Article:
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|The Patchwork Girl of Oz||L. Frank Baum|
They Meet the Woozy
|Page 4 of 6||
"Thank you! Thank you very much," cried the boy, joyfully. "May I pull out the hairs now?"
"Any time you like," answered the Woozy.
So Ojo went up to the queer creature and taking hold of one of the hairs began to pull. He pulled harder. He pulled with all his might; but the hair remained fast.
"What's the trouble?" asked the Woozy, which Ojo had dragged here and there all around the clearing in his endeavor to pull out the hair.
"It won't come," said the boy, panting.
"I was afraid of that," declared the beast. "You'll have to pull harder."
"I'll help you," exclaimed Scraps, coming to the boy's side. "You pull the hair, and I'll pull you, and together we ought to get it out easily."
"Wait a jiffy," called the Woozy, and then it went to a tree and hugged it with its front paws, so that its body couldn't be dragged around by the pull. "All ready, now. Go ahead!"
Ojo grasped the hair with both hands and pulled with all his strength, while Scraps seized the boy around his waist and added her strength to his. But the hair wouldn't budge. Instead, it slipped out of Ojo's hands and he and Scraps both rolled upon the ground in a heap and never stopped until they bumped against the rocky cave.
"Give it up," advised the Glass Cat, as the boy arose and assisted the Patchwork Girl to her feet. "A dozen strong men couldn't pull out those Hairs. I believe they're clinched on the under side of the Woozy's thick skin."
"Then what shall I do?" asked the boy, despairingly. "If on our return I fail to take these three hairs to the Crooked Magician, the other things I have come to seek will be of no use at all, and we cannot restore Unc Nunkie and Margolotte to life."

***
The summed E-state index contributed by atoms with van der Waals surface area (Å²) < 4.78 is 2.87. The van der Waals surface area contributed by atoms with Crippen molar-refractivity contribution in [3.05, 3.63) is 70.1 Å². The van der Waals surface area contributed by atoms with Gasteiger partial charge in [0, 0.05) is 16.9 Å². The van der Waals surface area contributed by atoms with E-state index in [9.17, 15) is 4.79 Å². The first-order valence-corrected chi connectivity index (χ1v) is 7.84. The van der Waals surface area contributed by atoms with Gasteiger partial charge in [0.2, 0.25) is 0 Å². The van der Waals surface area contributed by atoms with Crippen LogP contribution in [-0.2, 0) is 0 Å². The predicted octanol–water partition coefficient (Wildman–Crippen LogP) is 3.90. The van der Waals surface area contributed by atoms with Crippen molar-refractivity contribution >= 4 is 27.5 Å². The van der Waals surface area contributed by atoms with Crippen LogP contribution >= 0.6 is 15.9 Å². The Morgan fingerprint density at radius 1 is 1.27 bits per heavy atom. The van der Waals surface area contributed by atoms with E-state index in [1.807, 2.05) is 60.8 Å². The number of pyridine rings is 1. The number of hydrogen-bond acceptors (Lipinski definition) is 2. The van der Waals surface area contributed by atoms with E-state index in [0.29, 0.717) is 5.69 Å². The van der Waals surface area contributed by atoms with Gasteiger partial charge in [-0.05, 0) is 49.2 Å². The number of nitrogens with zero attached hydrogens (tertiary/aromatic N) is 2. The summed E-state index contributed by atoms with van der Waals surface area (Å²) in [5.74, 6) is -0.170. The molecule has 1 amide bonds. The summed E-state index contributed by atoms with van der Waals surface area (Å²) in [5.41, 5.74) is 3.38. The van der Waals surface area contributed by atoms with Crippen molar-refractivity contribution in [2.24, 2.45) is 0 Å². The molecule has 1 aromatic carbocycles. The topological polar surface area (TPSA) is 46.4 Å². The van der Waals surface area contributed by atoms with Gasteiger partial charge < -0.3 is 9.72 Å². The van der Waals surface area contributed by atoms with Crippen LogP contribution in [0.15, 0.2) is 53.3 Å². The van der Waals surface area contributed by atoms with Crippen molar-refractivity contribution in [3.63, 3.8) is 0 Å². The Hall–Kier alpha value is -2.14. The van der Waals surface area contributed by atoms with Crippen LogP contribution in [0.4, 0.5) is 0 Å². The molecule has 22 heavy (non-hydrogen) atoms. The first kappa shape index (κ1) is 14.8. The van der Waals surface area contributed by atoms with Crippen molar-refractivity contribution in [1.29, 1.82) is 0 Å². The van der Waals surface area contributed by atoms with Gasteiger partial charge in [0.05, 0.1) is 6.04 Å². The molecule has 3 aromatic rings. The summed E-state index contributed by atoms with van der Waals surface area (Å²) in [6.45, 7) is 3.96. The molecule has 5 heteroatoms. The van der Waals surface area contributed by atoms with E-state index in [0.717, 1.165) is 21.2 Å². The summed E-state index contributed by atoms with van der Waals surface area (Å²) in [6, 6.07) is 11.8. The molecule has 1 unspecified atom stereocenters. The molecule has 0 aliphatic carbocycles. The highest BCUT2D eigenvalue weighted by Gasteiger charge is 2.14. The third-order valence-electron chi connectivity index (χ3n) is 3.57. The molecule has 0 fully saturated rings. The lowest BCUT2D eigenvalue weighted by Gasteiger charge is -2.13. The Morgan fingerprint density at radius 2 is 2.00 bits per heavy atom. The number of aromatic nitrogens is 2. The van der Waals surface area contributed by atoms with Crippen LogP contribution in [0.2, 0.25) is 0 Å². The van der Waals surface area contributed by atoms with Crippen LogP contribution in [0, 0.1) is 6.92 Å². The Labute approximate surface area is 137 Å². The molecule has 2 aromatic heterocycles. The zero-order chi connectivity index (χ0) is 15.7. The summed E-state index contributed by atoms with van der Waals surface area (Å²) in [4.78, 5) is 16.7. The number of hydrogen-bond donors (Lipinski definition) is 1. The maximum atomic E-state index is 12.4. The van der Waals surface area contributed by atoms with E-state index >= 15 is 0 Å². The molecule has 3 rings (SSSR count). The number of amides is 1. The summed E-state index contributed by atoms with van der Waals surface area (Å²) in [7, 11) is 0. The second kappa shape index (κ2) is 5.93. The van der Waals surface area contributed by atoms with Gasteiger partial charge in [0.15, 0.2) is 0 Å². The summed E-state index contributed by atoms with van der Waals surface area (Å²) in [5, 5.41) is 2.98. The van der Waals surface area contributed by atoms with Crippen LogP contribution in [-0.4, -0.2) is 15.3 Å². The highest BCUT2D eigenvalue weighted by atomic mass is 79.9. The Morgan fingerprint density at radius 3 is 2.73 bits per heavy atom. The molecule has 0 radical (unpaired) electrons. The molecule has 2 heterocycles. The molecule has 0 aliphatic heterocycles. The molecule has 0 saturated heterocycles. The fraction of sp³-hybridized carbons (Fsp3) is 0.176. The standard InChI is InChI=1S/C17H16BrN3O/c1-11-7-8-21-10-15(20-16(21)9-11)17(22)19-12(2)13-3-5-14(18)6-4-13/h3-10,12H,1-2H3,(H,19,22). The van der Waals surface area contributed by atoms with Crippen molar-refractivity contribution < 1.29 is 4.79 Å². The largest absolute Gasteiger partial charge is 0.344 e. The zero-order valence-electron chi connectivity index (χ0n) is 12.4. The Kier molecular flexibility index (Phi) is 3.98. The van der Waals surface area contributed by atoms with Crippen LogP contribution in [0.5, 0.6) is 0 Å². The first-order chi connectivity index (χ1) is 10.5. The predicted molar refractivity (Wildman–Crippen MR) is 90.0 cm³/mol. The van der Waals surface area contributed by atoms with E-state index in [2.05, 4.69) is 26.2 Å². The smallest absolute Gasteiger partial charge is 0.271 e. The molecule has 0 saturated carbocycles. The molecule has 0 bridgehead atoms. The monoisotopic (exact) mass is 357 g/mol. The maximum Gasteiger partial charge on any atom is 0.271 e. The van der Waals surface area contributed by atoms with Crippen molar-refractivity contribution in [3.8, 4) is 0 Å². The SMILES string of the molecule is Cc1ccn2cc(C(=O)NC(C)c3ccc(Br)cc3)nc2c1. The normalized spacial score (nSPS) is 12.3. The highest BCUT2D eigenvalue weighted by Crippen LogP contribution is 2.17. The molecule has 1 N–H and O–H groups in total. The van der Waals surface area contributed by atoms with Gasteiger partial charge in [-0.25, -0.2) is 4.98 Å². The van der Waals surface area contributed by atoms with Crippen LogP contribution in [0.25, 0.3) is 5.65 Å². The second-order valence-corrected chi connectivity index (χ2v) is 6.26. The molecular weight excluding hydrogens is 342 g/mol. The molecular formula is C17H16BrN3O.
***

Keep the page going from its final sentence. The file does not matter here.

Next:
"They're goners, I guess," said the Patchwork Girl.
"Never mind," added the cat. "I can't see that old Unc and Margolotte are worth all this trouble, anyhow."
But Ojo did not feel that way. He was so disheartened that he sat down upon a stump and began to cry.
The Woozy looked at the boy thoughtfully.
"Why don't you take me with you?" asked the beast. "Then, when at last you get to the Magician's house, he can surely find some way to pull out those three hairs."
Ojo was overjoyed at this suggestion.
"That's it!" he cried, wiping away the tears and springing to his feet with a smile. "If I take the three hairs to the Magician, it won't matter if they are still in your body."
"It can't matter in the least," agreed the Woozy.
"Come on, then," said the boy, picking up his basket; "let us start at once. I have several other things to find, you know."
But the Class Cat gave a little laugh and inquired in her scornful way:
"How do you intend to get the beast out of this forest?"
That puzzled them all for a time.
"Let us go to the fence, and then we may find a way," suggested Scraps. So they walked through the forest to the fence, reaching it at a point exactly opposite that where they had entered the enclosure.
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|The Patchwork Girl of Oz
L. Frank Baum
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